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Question about inheritance in c++

P: n/a
Hello everyone,

I wrote:

class CA{

public:
CA() {number = 1;}
~CA() {}
int number;
};

class CB : public CA
{
public:
CB(){number = 2;}
~CB()
void foo(){
uid++;
cout<<"uid:"<<uid<<endl;}
};

void main()
{
CA* a1 = new CA();
((CB*) a1)->foo();
}

OK, i pass compilation phase & runtime phase the output was
"uid:-23847298":
questions:
1. why i pass the runtime phase? CA class have no "uid" member.
2. how can i protect this code and make this program fail in the
compilation phase?

Thanks,
Dotan

Mar 11 '07 #1
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6 Replies


P: n/a
Do*******@gmail.com wrote:
Hello everyone,

I wrote:

class CA{

public:
CA() {number = 1;}
~CA() {}
int number;
};

class CB : public CA
{
public:
CB(){number = 2;}
~CB()
void foo(){
uid++;
cout<<"uid:"<<uid<<endl;}
};

void main()
{
CA* a1 = new CA();
((CB*) a1)->foo();
}

OK, i pass compilation phase & runtime phase the output was
"uid:-23847298":
questions:
1. why i pass the runtime phase? CA class have no "uid" member.
It doesn't but you used a cast to fool the compiler.
2. how can i protect this code and make this program fail in the
compilation phase?
C++ isn't that sort of language, you don't get the protection you do in
some languages. The simple advice is don't use casts, or when you must
use them, use C++ casts instead of C casts, they're a little bit safer.

john
Mar 11 '07 #2

P: n/a
On Mar 11, 8:35 am, John Harrison <john_androni...@hotmail.comwrote:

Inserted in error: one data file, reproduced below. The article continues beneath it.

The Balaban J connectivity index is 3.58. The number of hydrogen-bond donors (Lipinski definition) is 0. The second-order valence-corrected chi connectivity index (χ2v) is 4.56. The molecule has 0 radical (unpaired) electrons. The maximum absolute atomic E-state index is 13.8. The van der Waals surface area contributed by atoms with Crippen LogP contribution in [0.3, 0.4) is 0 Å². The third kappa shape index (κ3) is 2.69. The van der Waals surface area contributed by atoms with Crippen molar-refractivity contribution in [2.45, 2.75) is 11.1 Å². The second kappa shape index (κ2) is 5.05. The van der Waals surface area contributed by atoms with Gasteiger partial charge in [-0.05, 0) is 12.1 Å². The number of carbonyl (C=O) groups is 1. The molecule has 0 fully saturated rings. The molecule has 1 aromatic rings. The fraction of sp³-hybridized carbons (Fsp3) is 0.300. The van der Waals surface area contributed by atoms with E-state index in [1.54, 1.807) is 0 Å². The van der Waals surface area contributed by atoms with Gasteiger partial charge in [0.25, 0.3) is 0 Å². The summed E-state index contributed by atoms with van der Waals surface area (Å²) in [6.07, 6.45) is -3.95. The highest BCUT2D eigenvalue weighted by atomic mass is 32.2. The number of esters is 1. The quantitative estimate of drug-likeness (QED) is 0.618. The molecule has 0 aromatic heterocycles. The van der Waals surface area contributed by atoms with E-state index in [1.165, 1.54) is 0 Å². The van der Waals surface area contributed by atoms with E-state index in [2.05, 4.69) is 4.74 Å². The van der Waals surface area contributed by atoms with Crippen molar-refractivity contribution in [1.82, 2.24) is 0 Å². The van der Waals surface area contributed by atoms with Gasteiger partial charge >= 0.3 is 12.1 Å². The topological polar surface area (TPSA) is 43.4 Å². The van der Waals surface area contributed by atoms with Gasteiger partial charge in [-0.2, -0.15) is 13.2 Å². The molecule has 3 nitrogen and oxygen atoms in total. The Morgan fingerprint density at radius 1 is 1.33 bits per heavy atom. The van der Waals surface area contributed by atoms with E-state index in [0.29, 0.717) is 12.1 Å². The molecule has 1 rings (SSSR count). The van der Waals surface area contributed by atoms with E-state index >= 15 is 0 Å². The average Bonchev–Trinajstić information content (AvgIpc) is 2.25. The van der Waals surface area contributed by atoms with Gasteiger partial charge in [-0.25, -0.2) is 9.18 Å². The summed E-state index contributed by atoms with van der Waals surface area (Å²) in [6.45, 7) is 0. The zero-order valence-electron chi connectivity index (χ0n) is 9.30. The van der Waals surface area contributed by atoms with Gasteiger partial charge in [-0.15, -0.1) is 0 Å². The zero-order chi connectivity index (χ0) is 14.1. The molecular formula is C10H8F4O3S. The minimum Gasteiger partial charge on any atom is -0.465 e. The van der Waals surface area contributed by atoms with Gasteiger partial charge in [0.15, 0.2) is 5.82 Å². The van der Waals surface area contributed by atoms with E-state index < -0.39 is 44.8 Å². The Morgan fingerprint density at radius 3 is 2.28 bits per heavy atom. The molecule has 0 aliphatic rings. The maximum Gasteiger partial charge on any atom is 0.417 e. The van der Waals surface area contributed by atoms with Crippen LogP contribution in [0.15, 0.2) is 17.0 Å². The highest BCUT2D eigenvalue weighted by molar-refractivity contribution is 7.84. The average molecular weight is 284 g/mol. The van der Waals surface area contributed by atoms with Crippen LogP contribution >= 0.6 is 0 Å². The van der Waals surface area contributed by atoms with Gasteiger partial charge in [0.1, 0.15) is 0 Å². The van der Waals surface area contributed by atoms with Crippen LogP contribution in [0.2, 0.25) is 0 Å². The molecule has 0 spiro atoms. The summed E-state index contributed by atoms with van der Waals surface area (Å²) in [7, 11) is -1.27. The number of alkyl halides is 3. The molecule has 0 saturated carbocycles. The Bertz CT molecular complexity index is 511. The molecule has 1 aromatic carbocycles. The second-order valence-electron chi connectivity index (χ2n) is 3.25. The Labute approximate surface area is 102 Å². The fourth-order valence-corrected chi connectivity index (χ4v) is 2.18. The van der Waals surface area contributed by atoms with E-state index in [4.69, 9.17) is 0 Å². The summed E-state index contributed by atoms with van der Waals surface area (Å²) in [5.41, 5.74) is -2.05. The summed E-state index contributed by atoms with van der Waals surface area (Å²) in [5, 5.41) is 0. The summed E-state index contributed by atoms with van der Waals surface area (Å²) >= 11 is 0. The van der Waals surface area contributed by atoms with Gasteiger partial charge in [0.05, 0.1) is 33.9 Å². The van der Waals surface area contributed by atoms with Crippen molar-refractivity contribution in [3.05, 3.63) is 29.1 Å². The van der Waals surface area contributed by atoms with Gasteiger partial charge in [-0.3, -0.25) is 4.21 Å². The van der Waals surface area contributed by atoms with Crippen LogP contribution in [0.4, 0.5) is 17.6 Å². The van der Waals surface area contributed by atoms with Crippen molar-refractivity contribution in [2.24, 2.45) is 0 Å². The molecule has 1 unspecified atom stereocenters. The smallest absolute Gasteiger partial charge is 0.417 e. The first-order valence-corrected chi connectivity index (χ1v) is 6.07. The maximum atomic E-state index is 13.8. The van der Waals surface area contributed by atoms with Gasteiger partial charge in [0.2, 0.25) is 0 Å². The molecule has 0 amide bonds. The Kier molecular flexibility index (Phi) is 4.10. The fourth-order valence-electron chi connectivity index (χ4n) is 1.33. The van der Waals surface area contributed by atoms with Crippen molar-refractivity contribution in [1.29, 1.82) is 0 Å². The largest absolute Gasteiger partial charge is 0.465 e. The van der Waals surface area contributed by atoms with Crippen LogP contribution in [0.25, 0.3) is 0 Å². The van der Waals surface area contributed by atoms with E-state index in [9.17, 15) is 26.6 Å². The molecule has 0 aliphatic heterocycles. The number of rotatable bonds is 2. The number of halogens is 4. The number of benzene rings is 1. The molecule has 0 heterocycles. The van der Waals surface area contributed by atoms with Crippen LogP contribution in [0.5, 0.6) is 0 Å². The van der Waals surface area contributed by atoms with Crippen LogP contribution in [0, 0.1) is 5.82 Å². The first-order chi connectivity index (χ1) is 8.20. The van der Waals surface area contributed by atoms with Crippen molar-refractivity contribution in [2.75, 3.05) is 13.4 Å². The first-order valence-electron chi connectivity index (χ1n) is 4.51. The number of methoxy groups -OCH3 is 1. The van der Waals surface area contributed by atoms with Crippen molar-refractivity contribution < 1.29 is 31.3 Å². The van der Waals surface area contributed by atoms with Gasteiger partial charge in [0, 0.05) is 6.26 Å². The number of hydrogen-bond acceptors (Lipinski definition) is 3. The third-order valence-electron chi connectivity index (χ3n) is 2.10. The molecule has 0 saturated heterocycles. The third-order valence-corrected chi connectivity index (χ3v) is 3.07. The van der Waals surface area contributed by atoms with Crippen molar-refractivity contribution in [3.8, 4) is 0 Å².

Dotani...@gmail.com wrote:
Hello everyone,
I wrote:
class CA{
public:
CA() {number = 1;}
~CA() {}
int number;
};
class CB : public CA
{
public:
CB(){number = 2;}
~CB()
void foo(){
uid++;
cout<<"uid:"<<uid<<endl;}
};
void main()
{
CA* a1 = new CA();
((CB*) a1)->foo();
}
OK, i pass compilation phase & runtime phase the output was
"uid:-23847298":
questions:
1. why i pass the runtime phase? CA class have no "uid" member.

It doesn't but you used a cast to fool the compiler.
2. how can i protect this code and make this program fail in the
compilation phase?

C++ isn't that sort of language, you don't get the protection you do in
some languages. The simple advice is don't use casts, or when you must
use them, use C++ casts instead of C casts, they're a little bit safer.

john
Thanks,
1. why it does'nt crush on the runtime phase?
2. can you show me the differ from c casting style & c++?

dotan

Mar 11 '07 #3

P: n/a
Do*******@gmail.com wrote:
On Mar 11, 8:35 am, John Harrison <john_androni...@hotmail.comwrote:
>>Dotani...@gmail.com wrote:
>>>Hello everyone,
>>>I wrote:
>>>class CA{
>>>public:
CA() {number = 1;}
~CA() {}
int number;
};
>>>class CB : public CA
{
public:
CB(){number = 2;}
~CB()
void foo(){
uid++;
cout<<"uid:"<<uid<<endl;}
};
>>>void main()
{
CA* a1 = new CA();
((CB*) a1)->foo();
}
>>>OK, i pass compilation phase & runtime phase the output was
"uid:-23847298":
questions:
1. why i pass the runtime phase? CA class have no "uid" member.

It doesn't but you used a cast to fool the compiler.

>>2. how can i protect this code and make this program fail in the
compilation phase?

C++ isn't that sort of language, you don't get the protection you do in
some languages. The simple advice is don't use casts, or when you must
use them, use C++ casts instead of C casts, they're a little bit safer.

john


Thanks,
1. why it does'nt crush on the runtime phase?
When you break the rules of C++ usually what you get is 'undefined
behaviour'. Undefined behaviour means anything could happen with your
program. It could run, it could crash, it could run but print out
garbage, anything can happen. If you do this kind of thing too often I
promise you that your programs will crash, but they are not *required*
to crash.
2. can you show me the differ from c casting style & c++?
C++ has four new styles of cast.

static_cast<CB*>(a1)->foo();